# Showing Wrong Answer despite of correct output.

Here is my code to the question

``````#include<stdio.h>
#include<math.h>
long int A[100005];
long int sum;
int main(){
int t,n,i,j;
scanf("%d",&t);

while(t--){
sum=0;

scanf("%d",&n);
for(i=0;i<n+1;i++)
scanf("%ld",A+i);
for(i=0;i<=n;i++){
for(j=i+1;j<=n;j++){
if(i!=0){

sum=sum+(A[i]*A[j]*pow(2,n+i-j));
}
if(i==0)
sum=sum+(A[i]*A[j]*pow(2,n+1-j));

}
}
printf("%ld\n",sum);
}
}
``````

`````` sum=sum+(A[i]*A[j]*pow(2,n+i-j));
``````

n in range of upto {10}^{5} is bound to give you overflow (and hence WA) in ` sum=sum+(A[i]*A[j]*pow(2,n+i-j));`

Read up fast exponentiation, or store the power of 2%mod in an array and use accordingly.

@vijju123 In the question there is a line that say:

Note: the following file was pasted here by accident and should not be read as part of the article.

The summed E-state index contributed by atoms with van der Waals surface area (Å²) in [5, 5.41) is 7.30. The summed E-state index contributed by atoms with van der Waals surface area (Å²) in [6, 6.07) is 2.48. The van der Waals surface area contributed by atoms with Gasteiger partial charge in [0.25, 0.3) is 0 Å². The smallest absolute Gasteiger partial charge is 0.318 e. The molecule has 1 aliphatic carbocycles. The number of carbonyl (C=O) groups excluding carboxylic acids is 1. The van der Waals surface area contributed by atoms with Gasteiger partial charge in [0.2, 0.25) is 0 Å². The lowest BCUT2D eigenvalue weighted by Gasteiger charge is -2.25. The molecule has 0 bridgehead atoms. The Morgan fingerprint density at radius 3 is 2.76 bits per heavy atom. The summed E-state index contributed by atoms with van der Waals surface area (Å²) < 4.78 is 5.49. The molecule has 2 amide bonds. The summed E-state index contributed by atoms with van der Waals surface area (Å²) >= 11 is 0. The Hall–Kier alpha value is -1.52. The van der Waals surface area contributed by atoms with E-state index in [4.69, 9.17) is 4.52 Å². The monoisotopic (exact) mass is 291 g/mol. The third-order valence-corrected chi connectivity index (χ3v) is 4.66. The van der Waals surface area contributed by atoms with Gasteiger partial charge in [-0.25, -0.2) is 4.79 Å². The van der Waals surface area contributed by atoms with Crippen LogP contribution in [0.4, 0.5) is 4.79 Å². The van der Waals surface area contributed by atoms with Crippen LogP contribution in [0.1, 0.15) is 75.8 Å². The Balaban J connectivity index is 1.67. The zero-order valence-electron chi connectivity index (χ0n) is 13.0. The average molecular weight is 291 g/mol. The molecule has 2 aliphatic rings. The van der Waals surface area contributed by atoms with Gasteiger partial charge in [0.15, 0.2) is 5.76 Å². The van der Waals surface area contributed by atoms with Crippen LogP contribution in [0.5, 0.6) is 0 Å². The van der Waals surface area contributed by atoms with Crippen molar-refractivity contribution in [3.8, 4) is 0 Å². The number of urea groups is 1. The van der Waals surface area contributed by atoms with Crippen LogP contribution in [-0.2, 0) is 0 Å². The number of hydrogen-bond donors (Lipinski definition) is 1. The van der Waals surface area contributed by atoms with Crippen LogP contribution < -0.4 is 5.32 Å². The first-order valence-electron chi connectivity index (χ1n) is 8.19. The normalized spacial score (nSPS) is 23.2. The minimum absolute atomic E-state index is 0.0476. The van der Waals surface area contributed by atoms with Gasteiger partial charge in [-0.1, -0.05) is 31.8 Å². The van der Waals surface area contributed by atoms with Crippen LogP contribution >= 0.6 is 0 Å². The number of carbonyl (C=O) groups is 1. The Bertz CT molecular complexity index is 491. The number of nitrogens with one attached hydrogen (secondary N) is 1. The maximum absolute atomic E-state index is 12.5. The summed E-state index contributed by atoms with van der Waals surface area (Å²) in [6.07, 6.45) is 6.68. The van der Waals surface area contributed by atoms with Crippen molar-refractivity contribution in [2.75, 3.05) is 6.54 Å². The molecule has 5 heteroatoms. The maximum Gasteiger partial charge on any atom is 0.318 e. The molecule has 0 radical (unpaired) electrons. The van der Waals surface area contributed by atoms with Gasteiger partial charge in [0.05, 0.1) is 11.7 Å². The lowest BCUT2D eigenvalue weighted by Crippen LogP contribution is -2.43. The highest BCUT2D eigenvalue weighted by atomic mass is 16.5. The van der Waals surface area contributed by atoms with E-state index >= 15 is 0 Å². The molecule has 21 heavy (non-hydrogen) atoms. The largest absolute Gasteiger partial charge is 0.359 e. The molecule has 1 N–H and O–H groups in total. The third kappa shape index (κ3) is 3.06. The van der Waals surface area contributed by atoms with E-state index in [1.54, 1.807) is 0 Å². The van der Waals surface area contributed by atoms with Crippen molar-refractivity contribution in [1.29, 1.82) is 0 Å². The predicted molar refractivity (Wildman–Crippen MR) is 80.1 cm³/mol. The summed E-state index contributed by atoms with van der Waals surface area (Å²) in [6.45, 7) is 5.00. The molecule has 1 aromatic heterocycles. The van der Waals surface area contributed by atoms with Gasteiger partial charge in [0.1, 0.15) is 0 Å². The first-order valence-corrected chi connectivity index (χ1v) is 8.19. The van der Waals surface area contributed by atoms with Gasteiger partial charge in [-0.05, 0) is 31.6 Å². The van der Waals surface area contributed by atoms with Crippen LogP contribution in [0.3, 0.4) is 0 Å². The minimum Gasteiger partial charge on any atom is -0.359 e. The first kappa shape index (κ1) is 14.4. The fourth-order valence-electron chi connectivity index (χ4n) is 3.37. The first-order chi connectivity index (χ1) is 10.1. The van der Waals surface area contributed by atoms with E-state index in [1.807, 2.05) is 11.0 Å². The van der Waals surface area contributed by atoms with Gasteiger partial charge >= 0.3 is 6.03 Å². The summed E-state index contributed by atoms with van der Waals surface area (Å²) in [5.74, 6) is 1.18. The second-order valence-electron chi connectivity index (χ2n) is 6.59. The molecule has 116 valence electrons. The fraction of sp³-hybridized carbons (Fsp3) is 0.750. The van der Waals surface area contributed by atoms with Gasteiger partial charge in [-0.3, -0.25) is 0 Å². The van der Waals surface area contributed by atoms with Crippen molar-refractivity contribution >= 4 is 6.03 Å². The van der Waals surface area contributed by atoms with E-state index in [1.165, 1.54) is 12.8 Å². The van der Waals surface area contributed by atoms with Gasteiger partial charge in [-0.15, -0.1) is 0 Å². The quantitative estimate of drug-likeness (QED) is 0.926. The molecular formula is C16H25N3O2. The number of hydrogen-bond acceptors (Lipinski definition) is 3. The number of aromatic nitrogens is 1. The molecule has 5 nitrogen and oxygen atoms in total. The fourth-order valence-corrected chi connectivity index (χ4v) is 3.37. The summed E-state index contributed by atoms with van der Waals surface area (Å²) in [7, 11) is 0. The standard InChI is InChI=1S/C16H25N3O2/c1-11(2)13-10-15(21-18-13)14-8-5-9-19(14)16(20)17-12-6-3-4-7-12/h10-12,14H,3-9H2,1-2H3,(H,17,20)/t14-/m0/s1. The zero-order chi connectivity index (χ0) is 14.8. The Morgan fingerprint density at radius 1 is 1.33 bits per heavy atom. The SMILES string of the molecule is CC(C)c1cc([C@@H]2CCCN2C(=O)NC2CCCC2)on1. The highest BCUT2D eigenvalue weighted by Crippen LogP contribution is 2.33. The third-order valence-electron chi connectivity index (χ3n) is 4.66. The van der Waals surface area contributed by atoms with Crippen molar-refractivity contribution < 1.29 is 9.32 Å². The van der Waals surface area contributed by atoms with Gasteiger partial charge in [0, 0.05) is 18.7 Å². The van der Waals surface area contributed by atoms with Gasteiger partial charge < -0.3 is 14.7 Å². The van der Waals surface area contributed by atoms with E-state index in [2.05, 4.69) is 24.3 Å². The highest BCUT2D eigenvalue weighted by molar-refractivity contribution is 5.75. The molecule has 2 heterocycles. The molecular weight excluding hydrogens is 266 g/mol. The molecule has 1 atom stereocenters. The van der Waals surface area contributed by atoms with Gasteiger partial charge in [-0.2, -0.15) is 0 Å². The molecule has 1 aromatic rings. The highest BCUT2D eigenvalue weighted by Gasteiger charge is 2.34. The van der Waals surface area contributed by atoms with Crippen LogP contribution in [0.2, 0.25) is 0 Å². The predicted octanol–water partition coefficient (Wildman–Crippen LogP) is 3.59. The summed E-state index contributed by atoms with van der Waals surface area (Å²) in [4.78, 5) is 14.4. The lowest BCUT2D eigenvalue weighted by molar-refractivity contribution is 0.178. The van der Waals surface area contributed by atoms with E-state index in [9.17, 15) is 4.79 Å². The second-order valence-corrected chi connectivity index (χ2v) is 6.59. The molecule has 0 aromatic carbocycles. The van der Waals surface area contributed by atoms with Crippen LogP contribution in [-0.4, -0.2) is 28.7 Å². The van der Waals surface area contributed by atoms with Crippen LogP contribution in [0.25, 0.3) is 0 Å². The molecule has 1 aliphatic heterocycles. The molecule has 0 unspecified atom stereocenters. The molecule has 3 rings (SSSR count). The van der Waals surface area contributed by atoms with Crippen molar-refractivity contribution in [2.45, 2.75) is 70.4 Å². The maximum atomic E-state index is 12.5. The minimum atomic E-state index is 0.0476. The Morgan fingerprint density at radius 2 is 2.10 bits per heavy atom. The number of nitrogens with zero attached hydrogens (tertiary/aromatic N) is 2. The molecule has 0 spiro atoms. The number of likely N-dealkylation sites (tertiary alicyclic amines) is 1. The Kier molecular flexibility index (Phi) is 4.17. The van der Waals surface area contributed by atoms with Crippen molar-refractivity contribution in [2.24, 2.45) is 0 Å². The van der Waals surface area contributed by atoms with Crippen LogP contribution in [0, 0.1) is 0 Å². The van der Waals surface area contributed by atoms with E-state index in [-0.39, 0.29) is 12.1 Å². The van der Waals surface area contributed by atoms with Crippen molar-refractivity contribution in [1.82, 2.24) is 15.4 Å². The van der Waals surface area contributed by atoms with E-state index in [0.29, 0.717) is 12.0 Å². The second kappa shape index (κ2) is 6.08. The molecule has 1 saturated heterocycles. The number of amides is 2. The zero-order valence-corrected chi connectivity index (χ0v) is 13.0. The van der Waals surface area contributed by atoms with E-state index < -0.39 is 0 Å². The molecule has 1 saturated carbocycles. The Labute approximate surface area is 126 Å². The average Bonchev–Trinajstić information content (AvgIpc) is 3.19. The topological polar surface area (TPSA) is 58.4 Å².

Since the answer can be very large, print the answer modulo 10âˆ†9 + 7.
What does it mean.

It means that answer can be as large as {2}^{100000} . Since we cannot store such numbers in conventional data types, we take remainder of the number when divided by {10}^{9}+7. Read about properties of `%` operator. The multiplication and addition properties of it (i.e. `(a+b)%m=(a%m+b%m)%m` and `a*b%m=((a%m)*(b%m))%m` can prevent overflow issues. What we have to do is, that at every step, every time we update sum, we do sum%mod , where mod = {10}^{9}+7. It is just a random large number given to make sure you dont suffer overflow. Since we do sum%mod at every step, it never exceeds mod